Can I make more profit from my customers than it costs me to acquire them?
This is effectively a study of the unit economics of each customer. To answer the question, we need two metrics:
- LTV – the Lifetime Value of a typical customer
- CAC – the Cost to Acquire a typical Customer
(For more on how to calculate LTV and CAC, click here.)
Entrepreneurs are usually overoptimistic about how much it costs to acquire a customer. This probably comes from a belief that customers will be so excited about what they have built, that they will beat a path to their doors to buy the product.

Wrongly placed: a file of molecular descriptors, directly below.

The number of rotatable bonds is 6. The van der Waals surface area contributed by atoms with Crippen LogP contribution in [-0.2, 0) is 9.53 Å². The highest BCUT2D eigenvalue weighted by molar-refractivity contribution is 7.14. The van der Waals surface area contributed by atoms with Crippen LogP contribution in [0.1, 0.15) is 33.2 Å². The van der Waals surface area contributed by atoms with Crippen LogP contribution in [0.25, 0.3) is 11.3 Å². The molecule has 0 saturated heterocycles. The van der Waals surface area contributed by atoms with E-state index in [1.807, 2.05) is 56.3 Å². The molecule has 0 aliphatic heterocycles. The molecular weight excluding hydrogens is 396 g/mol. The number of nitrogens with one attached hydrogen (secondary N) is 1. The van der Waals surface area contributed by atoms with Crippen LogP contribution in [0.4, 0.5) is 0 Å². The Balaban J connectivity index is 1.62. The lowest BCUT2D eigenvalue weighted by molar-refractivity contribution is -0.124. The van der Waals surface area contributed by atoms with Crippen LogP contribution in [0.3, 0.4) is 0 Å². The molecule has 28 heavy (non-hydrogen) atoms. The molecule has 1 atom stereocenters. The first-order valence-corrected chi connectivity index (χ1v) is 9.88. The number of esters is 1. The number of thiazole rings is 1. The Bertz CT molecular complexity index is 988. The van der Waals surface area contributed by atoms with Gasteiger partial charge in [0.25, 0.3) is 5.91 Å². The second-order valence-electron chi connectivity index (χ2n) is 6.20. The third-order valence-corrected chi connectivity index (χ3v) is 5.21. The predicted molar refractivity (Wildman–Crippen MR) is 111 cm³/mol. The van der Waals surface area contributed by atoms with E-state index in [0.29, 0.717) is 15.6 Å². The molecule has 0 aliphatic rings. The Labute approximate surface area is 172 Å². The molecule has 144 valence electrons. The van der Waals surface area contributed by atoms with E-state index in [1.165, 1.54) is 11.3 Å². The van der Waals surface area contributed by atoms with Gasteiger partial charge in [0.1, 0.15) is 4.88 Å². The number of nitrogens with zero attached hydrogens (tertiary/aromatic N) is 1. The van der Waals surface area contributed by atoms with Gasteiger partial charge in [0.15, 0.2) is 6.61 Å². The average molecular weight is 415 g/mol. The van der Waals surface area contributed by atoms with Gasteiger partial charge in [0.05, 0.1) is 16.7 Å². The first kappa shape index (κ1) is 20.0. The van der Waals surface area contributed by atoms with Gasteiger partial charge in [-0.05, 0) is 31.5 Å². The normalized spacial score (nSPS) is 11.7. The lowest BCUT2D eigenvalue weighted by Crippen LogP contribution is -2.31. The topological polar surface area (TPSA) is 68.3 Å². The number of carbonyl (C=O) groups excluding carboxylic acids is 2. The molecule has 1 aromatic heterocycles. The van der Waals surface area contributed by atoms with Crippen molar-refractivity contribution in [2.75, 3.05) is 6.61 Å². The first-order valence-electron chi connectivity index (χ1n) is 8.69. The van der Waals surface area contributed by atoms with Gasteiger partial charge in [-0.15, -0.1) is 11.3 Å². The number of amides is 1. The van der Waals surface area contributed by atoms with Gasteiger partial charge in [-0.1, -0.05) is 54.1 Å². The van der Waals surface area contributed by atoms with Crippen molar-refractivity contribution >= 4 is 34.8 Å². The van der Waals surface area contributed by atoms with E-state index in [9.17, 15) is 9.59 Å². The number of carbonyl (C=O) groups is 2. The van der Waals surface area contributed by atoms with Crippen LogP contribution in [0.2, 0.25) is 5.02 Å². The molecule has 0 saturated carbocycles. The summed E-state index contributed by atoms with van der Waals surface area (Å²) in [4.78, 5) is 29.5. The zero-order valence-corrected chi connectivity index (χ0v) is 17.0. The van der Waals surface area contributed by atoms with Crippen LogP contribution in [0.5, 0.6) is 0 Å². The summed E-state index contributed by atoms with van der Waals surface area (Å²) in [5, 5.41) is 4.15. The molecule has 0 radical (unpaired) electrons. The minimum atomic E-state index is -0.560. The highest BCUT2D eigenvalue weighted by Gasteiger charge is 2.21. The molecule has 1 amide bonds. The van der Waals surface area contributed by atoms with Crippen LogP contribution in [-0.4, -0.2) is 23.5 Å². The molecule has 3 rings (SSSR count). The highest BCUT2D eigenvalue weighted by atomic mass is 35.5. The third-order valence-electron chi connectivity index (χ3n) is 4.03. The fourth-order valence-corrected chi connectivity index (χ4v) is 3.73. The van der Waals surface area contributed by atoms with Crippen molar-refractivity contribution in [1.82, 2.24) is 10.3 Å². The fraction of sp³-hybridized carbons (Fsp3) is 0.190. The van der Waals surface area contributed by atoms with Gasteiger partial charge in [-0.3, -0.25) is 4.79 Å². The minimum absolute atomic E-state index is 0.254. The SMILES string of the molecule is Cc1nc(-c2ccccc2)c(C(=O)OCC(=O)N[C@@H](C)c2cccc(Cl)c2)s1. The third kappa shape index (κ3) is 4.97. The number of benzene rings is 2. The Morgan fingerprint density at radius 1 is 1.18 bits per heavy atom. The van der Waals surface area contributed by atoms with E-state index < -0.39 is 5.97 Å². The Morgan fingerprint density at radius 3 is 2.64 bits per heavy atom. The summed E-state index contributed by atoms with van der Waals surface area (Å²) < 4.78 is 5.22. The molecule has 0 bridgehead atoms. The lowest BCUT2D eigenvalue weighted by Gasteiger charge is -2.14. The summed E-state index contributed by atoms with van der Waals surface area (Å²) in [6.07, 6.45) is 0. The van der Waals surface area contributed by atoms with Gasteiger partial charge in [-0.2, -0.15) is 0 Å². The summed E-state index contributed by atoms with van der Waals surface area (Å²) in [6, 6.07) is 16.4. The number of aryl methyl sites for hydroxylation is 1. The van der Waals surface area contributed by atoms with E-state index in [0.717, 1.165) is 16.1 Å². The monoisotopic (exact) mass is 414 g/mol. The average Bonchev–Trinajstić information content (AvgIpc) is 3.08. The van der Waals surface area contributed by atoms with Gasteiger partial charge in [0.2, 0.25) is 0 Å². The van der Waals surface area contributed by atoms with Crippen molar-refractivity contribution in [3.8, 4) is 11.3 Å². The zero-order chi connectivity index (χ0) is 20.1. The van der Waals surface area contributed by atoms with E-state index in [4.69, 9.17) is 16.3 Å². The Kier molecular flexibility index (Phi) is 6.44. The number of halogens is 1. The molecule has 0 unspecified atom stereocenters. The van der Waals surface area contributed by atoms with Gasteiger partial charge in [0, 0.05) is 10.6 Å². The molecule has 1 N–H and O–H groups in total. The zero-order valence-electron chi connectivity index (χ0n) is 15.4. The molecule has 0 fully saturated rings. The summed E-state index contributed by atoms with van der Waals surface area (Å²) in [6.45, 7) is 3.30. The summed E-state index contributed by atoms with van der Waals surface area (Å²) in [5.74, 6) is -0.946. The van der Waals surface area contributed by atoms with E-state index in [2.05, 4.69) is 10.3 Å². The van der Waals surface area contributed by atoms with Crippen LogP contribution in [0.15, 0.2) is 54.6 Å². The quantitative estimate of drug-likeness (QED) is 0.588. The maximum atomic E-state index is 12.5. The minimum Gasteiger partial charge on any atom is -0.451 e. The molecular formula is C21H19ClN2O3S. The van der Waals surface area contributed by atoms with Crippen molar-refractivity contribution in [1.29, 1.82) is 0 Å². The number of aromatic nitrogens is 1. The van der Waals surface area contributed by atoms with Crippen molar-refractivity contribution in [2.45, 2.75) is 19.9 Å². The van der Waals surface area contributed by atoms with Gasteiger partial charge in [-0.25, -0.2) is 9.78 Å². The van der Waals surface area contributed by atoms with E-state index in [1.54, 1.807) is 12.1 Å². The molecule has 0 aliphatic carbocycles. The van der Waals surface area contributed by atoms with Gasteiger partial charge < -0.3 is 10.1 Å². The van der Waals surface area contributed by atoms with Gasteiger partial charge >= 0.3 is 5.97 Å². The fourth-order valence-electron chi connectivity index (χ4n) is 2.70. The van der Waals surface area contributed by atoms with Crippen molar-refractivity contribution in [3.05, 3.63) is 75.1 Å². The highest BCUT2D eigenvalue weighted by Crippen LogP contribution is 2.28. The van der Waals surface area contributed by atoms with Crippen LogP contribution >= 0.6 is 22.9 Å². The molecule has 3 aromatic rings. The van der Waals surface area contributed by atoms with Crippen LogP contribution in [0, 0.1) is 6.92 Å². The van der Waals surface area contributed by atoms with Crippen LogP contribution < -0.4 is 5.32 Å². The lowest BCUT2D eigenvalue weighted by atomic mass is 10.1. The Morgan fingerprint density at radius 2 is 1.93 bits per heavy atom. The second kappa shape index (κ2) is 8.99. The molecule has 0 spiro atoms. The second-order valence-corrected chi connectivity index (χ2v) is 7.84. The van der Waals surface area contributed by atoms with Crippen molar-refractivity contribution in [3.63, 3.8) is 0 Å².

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To establish a revenue or lead-commitment based on your funnel metrics and revenue-growth goals, work backward from the gross revenue amount that marketing is responsible for generating (generally around 40%)
Between the SMB and Enterprise customer types, the top-quartile performers not only have net-revenue churn that is 14% to 23% percentage less than the average performers but also have net-revenue churn that is negative in an absolute sense